Corbett’s conservative allies urged him to press for “paycheck protection” — blocking the state from deducting union dues from state-worker paychecks — as the key to overriding union influence in the legislature. “Wisconsin’s Scott Walker and Michigan’s Rick Snyder have both demonstrated how union power can be curbed by ending the union-only deduction-for-politics privilege,” Matt Brouillette, president of the state’s conservative Commonwealth Foundation, told me.
But at a pro-reform meeting of the Associated Builders & Contractors of Pennsylvania this spring, Corbett gave “paycheck protection” only a passing reference in his speech. When pressed by a member of the audience, he mumbled, “I’ve told everyone, if you get that bill on my desk, I’ll sign it.” But he made no special lobbying effort for the measure, just as he allowed his political team to discourage primary challenges to pro-union GOP legislators in the 2012 midterm elections. Paycheck protection died this summer. “We took an internal GOP caucus vote, and we were a few votes short in the house,” atate representative Richard Saccone told me at an Independence Hall Association event in Philadelphia this July 4th. “The unions have powerful influence on a few of our members.”
Governor Corbett’s failure to either anticipate the intransigence of some of his GOP legislators or build outside pressure on them has been compounded by his retreat on the pledge he made in 2010 not to raise taxes or fees. Earlier this year, he angered conservatives when he raised a wholesale tax on gasoline as well as a bevy of motorist fees as part of a business-as-usual transportation bill. Unsurprisingly, he has declined to repeat his pledge this year. “We can imagine what that would mean in any second term under Corbett: higher taxes,” conservative activist Bob Guzzardi tells me. Guzzardi tried to run against Corbett in this year’s GOP primary, but his petitions were challenged by four Corbett supporters and he was thrown off the ballot. Despite Guzzardi’s lack of money, Corbett clearly perceived him as a threat. A Gravis Marketing poll in January of this year found that when GOP primary voters were asked if they wanted to reelect Corbett or go for a new GOP nominee, 41 percent plumped for a new candidate and only 38 percent stuck with Corbett. In a hypothetical matchup, Guzzardi trailed Corbett, 42 percent to 23 percent, with a full 35 percent undecided. - National Review, 8/31/14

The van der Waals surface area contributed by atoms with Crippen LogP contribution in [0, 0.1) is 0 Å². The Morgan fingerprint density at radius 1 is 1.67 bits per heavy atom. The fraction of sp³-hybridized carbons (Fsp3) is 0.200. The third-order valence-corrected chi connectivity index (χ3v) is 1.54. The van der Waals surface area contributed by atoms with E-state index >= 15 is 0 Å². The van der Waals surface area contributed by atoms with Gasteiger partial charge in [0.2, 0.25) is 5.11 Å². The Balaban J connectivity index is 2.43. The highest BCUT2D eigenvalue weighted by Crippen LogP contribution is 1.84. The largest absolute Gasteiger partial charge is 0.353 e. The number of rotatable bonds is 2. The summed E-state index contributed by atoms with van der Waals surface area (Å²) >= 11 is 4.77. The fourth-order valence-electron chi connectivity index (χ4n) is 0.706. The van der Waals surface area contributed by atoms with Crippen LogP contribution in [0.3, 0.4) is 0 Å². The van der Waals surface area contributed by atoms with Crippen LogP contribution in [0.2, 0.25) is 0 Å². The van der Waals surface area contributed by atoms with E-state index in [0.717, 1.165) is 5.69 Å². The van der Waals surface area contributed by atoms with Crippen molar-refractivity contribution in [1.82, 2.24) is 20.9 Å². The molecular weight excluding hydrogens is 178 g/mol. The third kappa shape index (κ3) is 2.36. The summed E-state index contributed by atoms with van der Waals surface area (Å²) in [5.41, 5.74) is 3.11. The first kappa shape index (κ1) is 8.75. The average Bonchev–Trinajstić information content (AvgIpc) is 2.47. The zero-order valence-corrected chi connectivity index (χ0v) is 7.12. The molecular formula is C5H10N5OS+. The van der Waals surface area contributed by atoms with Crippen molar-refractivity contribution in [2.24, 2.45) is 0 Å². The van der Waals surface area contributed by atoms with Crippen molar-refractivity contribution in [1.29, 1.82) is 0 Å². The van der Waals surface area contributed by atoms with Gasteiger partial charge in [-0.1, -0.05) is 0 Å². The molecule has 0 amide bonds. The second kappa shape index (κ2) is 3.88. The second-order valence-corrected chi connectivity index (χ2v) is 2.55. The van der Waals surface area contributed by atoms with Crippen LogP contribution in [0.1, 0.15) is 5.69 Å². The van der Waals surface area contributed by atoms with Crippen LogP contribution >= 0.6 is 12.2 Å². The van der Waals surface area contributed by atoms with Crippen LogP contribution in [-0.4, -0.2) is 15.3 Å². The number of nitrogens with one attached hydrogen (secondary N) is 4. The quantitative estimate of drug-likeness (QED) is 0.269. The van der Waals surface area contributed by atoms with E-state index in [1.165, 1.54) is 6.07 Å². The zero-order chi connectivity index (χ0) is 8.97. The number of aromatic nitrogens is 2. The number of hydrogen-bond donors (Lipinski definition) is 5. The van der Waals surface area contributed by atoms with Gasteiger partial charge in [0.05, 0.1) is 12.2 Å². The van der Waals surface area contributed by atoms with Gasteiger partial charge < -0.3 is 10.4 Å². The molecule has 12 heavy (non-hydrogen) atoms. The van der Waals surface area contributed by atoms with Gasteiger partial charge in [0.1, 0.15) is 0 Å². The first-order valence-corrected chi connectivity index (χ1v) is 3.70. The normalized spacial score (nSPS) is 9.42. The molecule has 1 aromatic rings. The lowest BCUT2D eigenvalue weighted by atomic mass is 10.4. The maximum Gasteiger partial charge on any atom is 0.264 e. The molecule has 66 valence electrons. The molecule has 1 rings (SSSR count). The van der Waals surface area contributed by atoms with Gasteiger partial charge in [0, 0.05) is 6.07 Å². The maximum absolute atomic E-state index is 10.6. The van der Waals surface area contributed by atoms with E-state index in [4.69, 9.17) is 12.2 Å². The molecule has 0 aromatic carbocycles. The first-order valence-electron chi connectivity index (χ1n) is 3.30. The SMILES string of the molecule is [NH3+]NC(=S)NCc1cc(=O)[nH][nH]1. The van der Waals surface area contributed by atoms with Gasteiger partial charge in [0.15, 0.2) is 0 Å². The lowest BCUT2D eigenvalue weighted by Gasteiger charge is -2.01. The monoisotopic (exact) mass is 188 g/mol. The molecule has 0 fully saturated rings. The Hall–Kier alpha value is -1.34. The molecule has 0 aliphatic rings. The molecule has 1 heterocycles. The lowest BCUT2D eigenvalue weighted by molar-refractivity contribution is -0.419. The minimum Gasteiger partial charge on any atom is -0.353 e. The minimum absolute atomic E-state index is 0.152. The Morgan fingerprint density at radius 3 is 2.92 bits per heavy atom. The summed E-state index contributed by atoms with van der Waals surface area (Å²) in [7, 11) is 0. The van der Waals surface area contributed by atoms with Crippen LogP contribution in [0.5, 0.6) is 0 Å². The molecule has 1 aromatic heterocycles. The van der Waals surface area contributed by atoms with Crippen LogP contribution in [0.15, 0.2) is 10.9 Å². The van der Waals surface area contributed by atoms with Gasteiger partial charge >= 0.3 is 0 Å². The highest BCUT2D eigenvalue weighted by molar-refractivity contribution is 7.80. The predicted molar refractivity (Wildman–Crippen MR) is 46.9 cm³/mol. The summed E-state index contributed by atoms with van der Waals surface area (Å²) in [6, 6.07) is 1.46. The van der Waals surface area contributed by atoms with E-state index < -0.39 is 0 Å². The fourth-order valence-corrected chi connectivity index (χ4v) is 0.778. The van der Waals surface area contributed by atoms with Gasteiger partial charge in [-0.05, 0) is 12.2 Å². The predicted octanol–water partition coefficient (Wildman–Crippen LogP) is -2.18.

And check out this great piece on Wolf from Philly Magazines. My good friend, Philadelphia photographer Colin Lenton, took the photo for this article and it looks great:
We are going to win this race but we have to be ready. Click here to donate and get involved with Wolf's campaign, State Senator Mike Stack's (D. PA) Lt. Governor campaign and the Pennsylvania Democratic Party so we can take back the State Senate: